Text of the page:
Lithium Ion technology has made significant advances in the past decade, but Lead Acid Batteries are still the go-to solution for many applications. So the real question to ask is: for my specific application (which in this case is emergency battery backup), what is the best battery to use?
There are commonalities in most solar powered battery backup installations:
The battery bank is only expected to be used during power outages.
This means it most likely won’t be used for more than a few days of the year.
The battery bank can be placed in a location where its size is not particularly important.
Most homeowners have their battery bank in their garage or a storage room.
The battery bank won’t have to be moved.
We help you decide on a location that will not be moved in the foreseeable future.
Let’s get into some differences between Lead Acid batteries and Li-ion Batteries.
The type of lead acid battery preferred for solar electric backup power systems is a Sealed AGM Lead Acid Battery (SLA). These are similar to what’s in your car, but more sophisticated. SLAs are also used in electric wheelchairs and allowed on airplanes. SLAs require virtually no maintenance, if installed properly. As part of a solar electric system, the backup batteries have a lifespan of 10 to 15 years. Because lead acid batteries come from such a well-established industry, over 97% of Lead Acid batteries in the U.S. are recycled. As for manufacturing, 74% of the lead used in manufacturing new lead acid batteries comes from recycling1. The downsides of SLAs include being very heavy and taking up more space than Lithium Ion batteries. For example, a 20 kWh battery bank is 1200 pounds.
Lithium ion (Li-ion) batteries beat out lead acid batteries when it comes to weight and space required. That’s why Tesla vehicles use Li-ion batteries. Where higher energy density is required or weight may be an issue, Li-ion batteries are the clear winner. Examples include Laptops, Mobile phones, and Electric Vehicles. Also, Li-ion batteries have a longer cycle life than SLAs. Cycle life is the number of cycles a cell or battery will undergo before being considered “worn out”2.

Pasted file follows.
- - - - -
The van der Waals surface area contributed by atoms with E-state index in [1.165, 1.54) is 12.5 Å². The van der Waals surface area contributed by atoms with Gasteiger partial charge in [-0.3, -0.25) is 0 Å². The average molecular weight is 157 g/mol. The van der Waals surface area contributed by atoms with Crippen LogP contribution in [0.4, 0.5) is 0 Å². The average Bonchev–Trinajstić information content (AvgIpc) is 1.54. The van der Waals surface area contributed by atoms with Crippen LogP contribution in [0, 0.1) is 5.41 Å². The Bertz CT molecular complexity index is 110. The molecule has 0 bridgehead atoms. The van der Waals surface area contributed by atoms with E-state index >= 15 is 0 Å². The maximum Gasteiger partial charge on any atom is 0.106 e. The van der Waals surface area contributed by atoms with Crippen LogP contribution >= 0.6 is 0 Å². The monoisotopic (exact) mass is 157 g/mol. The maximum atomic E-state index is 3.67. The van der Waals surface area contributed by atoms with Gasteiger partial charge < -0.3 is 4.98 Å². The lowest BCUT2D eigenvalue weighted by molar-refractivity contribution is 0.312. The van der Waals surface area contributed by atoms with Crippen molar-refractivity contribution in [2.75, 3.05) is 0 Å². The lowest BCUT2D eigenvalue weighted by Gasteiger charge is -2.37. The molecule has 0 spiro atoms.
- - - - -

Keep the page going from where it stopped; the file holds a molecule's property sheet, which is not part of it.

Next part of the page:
Usually, in an emergency battery backup installation, budget dictates the capacity of the battery bank. A lithium ion battery bank of the same energy capacity may be 3 — 5 times the cost of an SLA. There is no cost justification for using Li-ion batteries for backup power because the size and weight of the battery bank don’t matter in a stationary application such as a solar battery backup. Also, because you are unlikely to have a power outage more than 10 times per year, the longer cycle life of a Li-ion battery isn’t a factor either.
“Lead Acid comes out on top as the lowest cost of energy and power output per kilowatt hour.”
— Battery Council International
Until li-ion becomes less cost-prohibitive (maybe after Tesla builds its giga-factory), the go-to solution for backup power will be SLAs.
Find out how much solar electric backup power would cost for your home today.